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New World Rugby plan includes brain health care for ex-players

By Liam Heagney
(Photo by Haydn West/PA Images via Getty Images)

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World Rugby have launched a new six-point plan to advance player welfare in rugby which includes the provision of aftercare for former players left stricken by brain injuries. The game’s global governing body came under scrutiny last December when it emerged that a group of ex-players – including England 2003 World Cup winner Steve Thompson and Wales’ Alix Popham – were preparing a negligence claim after they were diagnosed with early-onset dementia.


This was followed in February by the setting up in February of Progressive Rugby, a lobby group headed by the likes of James Haskell and Jamie Cudmore who presented a list of desired changes and requested to speak with senior World Rugby figures to “discuss how we can work together to get control of this issue that threatens the very future of our game”.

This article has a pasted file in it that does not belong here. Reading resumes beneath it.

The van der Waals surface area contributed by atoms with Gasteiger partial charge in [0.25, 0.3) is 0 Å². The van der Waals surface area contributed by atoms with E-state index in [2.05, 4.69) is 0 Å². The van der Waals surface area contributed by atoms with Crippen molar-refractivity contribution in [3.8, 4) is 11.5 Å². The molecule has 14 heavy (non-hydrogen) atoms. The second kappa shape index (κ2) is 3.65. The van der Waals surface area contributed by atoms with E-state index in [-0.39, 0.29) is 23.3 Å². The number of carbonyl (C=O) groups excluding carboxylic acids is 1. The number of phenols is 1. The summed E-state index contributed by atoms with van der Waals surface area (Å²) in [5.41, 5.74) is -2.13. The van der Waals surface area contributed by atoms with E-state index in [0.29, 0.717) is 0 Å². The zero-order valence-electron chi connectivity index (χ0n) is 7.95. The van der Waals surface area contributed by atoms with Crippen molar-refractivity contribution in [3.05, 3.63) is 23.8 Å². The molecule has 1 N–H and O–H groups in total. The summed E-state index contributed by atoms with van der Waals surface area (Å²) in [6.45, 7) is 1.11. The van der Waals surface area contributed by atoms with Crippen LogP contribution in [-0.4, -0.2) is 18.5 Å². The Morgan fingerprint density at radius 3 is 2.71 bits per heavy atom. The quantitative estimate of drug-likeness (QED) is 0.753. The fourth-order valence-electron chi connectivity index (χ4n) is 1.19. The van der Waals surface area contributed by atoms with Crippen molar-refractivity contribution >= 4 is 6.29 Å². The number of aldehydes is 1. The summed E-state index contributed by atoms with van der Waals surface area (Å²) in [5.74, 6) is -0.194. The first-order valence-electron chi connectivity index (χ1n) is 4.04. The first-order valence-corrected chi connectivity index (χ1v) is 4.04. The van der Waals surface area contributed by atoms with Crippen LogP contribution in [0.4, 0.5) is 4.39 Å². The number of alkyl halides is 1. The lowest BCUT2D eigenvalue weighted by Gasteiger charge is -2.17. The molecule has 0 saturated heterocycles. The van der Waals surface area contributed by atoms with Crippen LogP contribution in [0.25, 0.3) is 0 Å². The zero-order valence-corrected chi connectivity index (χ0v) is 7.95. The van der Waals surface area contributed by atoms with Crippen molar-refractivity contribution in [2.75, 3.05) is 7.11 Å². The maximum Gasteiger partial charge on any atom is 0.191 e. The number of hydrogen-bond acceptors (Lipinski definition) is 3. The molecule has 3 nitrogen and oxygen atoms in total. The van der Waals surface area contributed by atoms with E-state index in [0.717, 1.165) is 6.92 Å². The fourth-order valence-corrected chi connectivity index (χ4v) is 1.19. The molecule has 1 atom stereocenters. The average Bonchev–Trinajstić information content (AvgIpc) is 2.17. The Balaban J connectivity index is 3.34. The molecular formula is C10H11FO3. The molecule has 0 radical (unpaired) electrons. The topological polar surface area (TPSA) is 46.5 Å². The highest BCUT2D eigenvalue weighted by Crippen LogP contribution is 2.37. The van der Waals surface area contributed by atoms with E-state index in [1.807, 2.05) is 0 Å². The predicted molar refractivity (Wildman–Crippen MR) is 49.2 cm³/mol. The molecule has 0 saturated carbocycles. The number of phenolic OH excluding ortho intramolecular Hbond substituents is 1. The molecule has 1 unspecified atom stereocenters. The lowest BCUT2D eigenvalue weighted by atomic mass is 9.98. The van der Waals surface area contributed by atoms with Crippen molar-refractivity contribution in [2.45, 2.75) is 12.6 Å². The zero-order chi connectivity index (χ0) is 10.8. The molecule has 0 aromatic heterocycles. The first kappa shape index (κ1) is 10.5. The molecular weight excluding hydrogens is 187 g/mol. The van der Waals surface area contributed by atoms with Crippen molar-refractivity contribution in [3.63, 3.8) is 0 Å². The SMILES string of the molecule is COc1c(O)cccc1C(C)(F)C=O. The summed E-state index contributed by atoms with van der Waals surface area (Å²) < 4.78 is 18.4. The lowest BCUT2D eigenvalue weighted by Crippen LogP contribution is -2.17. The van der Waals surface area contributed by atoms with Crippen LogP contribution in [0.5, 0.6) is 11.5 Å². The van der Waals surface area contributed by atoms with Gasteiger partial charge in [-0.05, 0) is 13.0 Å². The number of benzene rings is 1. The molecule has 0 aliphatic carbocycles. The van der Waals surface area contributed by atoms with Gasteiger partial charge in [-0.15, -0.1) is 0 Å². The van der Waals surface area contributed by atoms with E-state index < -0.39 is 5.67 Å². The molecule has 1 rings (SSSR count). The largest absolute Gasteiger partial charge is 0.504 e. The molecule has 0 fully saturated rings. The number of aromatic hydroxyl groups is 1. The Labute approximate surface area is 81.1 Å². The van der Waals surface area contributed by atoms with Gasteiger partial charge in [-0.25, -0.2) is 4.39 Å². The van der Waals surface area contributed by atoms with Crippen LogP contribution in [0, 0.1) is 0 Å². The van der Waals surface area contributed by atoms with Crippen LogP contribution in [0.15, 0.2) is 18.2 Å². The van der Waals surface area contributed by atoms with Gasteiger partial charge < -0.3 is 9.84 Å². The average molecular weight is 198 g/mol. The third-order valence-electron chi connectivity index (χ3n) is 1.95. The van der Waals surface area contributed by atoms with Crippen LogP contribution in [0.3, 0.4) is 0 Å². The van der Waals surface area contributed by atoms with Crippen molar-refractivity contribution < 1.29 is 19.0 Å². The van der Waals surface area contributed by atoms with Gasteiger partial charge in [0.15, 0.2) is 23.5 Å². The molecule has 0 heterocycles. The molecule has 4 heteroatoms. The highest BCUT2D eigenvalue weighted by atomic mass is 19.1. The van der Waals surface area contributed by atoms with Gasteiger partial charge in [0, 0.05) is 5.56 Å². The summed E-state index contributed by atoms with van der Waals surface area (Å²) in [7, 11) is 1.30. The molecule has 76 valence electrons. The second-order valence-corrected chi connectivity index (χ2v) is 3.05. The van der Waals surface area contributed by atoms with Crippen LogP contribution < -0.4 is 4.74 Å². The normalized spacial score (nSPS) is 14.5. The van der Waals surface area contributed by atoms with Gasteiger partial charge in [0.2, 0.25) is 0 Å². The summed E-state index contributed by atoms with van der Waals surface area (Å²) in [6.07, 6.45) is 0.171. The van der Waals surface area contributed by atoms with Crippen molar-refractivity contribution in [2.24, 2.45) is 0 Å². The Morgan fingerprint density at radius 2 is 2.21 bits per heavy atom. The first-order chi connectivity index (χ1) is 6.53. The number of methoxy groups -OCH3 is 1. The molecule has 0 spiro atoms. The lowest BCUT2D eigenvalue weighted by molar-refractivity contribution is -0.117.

Five months later, World Rugby have now launched a six-point plan where number one in their half-dozen principal commitments is the advancing of best practice in care, information and support for former players struggling or concerned about their health.

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Rassie Erasmus on the possible Test series return of two players counted out of the reckoning last month
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Rassie Erasmus on the possible Test series return of two players counted out of the reckoning last month

Alan Gilpin, who was appointed World Rugby CEO in March in succession to Brett Gosper, told a media briefing attended by RugbyPass: “We are working with some public health authorities and providers and brain health specialists to pilot and then roll out a series of facilities for players to avail of who have got concerns about their own brain health as a result of concussions in the game.